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Yoga Sutras 1.40-1.51: After stabilizing the mind

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  • Swami Jnaneshvara Bharati
    Yoga Sutras 1.40-1.51: After stabilizing the mind http://www.swamij.com/yoga-sutras/yoga-sutras-14051.htm (for more info) ... Mind becomes like a transparent
    Message 1 of 1 , Mar 9, 2004
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      Yoga Sutras 1.40-1.51: After stabilizing the mind
      http://www.swamij.com/yoga-sutras/yoga-sutras-14051.htm
      (for more info)

      ---------------------------------------

      Mind becomes like a transparent crystal: Once the mind is reasonably
      stabilized and clear (1.33-1.39), the deeper process of Yoga can
      begin. The mind eventually becomes like a transparent crystal (1.41),
      and is a purified tool for the subtler explorations of the gross and
      subtle levels. Such a mind can explore the whole range of objects,
      even the smallest or largest (1.40).

      Four levels of meditation on an object: There are only four levels of
      meditation on an object. These are systematically experienced, all
      the way to the level of unmanifest matter (1.45):

      1. With gross thoughts, savitarka samapattih (1.42)
      2. Without gross thoughts, nirvitarka samapattih (1.43)
      3. With subtle thoughts, savichara samapattih (1.44)
      4. Without subtle thoughts, nirvichara samapattih (1.44)

      Fruits of the meditations: From these meditations on gross and subtle
      objects come purity and inner luminosity (1.47), higher wisdom
      (1.48), reducing of the impressions that drive karma (1.50), and the
      experience of objectless samadhi (1.51)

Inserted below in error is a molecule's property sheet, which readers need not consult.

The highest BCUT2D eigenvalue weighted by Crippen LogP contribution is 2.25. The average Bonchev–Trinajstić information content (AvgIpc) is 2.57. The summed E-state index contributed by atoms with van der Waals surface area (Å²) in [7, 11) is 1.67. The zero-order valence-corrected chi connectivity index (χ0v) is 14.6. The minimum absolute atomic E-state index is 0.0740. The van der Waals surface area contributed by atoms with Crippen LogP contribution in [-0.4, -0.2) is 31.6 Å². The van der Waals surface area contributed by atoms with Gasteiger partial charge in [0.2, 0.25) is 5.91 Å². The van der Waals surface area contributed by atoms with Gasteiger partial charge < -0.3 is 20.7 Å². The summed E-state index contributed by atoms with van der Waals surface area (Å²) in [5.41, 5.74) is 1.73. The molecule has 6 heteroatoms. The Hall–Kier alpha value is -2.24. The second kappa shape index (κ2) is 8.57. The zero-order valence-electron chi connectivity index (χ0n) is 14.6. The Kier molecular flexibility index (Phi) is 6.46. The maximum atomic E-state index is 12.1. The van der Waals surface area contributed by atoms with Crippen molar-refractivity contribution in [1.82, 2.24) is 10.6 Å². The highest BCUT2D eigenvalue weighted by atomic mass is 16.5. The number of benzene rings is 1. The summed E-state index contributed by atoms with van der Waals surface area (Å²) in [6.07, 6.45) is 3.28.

Accompanying practices: Along with these practices are the whole
      range of meditation practices in Chapters 2-4, including minimizing
      gross colorings (2.1-2.9), dealing with subtle thoughts (2.10-2.11),
      the eight rungs of Yoga (2.26-2.29), and the subtler explorations
      through samyama (3.4-3.6).

      ---------------------------------------

      1.40 When, through such practices, the mind develops the power of
      becoming stable on the smallest size object as well as on the
      largest, then the mind truly comes under control.

      1.41 When the modifications of mind have become weakened, the mind
      becomes like a transparent crystal, and thus can easily take on the
      qualities of whatever object observed, whether that object be the
      observer, the means of observing, or an object observed, in a process
      of engrossment called samapatti.

      1.42 One type of such an engrossment (samapatti) is one in which
      there is a mixture of three things, a word or name going with the
      object, the meaning or identity of that object, and the knowledge
      associated with that object; this engrossment is known as savitarka
      samapatti (associated with gross objects).

      1.43 When the memory or storehouse of modifications of mind is
      purified, then the mind appears to be devoid of its own nature and
      only the object on which it is contemplating appears to shine
      forward; this type of engrossment is known as nirvitarka samapatti.

      1.44 In the same way that these engrossments operate with gross
      objects in savitarka samapatti, the engrossment with subtle objects
      also operates, and is known as savichara and nirvichara samapatti.

      1.45 Having such subtle objects extends all the way up to unmanifest
      prakriti.

      1.46 These four varieties of engrossment are the only kinds of
      concentrations (samadhi) which are objective, and have a seed of an
      object.

      1.47 As one gains proficiency in the undisturbed flow in nirvichara,
      a purity and luminosity of the inner instrument of mind is developed.

      1.48 The experiential knowledge that is gained in that state is one
      of essential wisdom and is filled with truth.

      1.49 That knowledge is different from the knowledge that is
      commingled with testimony or through inference, because it relates
      directly to the specifics of the object, rather than to those words
      or other concepts.

      1.50 This type of knowledge that is filled with truth creates latent
      impressions in the mind-field, and those new impressions tend to
      reduce the formation of other less useful forms of habitual latent
      impressions.

      1.51 While even these latent impressions from truth filled knowledge
      recede along with the other impressions, then there is objectless
      concentration.
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